ARCHITECTURAL CHARACTER

Whereas architectural style is important when it exists, architectural character is al­ways important. Architectural character can be viewed as the composite of physical attributes and features that together display an overall integrity. Figure 1—30 shows three different houses that do not have styles that are easily recognizable. Each house has certain parts that resemble another style, but not in an overall sense. Houses like these that have aspects of different styles are often referred to as eclec­tic. If you were the landscape designer for a client with one of these houses, you might not be able to find resource material to help you become more acquainted with that particular type and character of house, and that is normal. These houses do not have to have a specific style for which the designer develops architecturally responsive landscape designs. All they need is architectural character, which each of them does possess.

It is normal for people to want landscapes that are similar to other people’s landscapes, but they want them to fit themselves, not others. They want things to look like they belong, like the design was meant for that house and site. The unique­ness of a design lies in the relationship between the existing and the proposed. What can make something special or different is focusing, with your attention on the rele­vant detail, on the character of the client, house, and site as a landscape design evolves and unfolds.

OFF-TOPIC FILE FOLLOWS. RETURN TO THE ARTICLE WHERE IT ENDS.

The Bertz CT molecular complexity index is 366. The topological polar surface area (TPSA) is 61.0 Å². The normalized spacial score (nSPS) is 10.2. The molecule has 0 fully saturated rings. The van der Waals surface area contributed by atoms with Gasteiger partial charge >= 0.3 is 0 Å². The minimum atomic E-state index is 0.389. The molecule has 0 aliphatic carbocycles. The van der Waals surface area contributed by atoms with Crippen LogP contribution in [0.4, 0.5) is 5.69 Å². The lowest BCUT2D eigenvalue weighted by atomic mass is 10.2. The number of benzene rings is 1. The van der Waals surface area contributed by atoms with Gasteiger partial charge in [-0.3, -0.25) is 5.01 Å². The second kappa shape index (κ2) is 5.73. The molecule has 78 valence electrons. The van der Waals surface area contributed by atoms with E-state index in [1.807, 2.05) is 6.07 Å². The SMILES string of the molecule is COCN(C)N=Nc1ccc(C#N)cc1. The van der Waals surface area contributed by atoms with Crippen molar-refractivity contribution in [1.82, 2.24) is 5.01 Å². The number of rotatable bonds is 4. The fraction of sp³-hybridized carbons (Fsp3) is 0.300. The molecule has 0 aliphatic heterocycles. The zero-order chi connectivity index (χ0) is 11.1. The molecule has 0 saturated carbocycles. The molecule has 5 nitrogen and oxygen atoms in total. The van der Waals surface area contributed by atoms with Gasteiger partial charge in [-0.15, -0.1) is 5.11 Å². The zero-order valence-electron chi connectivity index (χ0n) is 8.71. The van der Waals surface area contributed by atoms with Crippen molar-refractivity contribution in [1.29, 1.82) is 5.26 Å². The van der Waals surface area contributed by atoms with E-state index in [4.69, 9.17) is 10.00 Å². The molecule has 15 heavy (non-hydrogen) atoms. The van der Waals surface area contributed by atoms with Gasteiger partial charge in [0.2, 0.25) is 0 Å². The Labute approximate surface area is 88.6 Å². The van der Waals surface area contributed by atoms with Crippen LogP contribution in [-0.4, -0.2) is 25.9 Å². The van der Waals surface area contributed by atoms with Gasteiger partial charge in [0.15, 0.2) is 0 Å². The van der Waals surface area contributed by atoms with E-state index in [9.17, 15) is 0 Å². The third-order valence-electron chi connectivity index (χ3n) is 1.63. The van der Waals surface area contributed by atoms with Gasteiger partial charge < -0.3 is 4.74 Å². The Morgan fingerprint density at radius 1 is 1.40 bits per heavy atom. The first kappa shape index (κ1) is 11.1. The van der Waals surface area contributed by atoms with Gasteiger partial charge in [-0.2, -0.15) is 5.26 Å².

Figure 1-30

Some houses do not have a specific architecture style but still have distinctive character. Design #N3562 (top), Design #N3341 (mid­dle), and Design #N3307 (bottom) © Home Planners. Blueprints available, 800-322-6797.

 

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SUMMARY

The typical American residential site has a number of attributes as well as negative traits, as discussed in this chapter. Having read this chapter, you should know the following:

• Overall traits of the typical residential site such as lo­cation of house, types of yards, and the general char­acteristics and uses of each

• Conventional problems of the front yard that relate to the lawn edges, driveway, garage door, front walk, entry foyer, foundation planting, plantings, and use of the front yard

• Typical concerns of the backyard related to views to neighbors, enclosure, size of outdoor living areas, pri­vacy, microclimates, visual character, relation to inte­rior of the house, storage sheds, and vegetable gardens

• Ordinary difficulties of side yards such as access, stor­age, microclimate, efficiency of space, and views be­tween houses

• Factors that establish an architectural style of a house and why some houses have no particular style

• Features of a house that give it character and can give visual clues for the adjoining landscape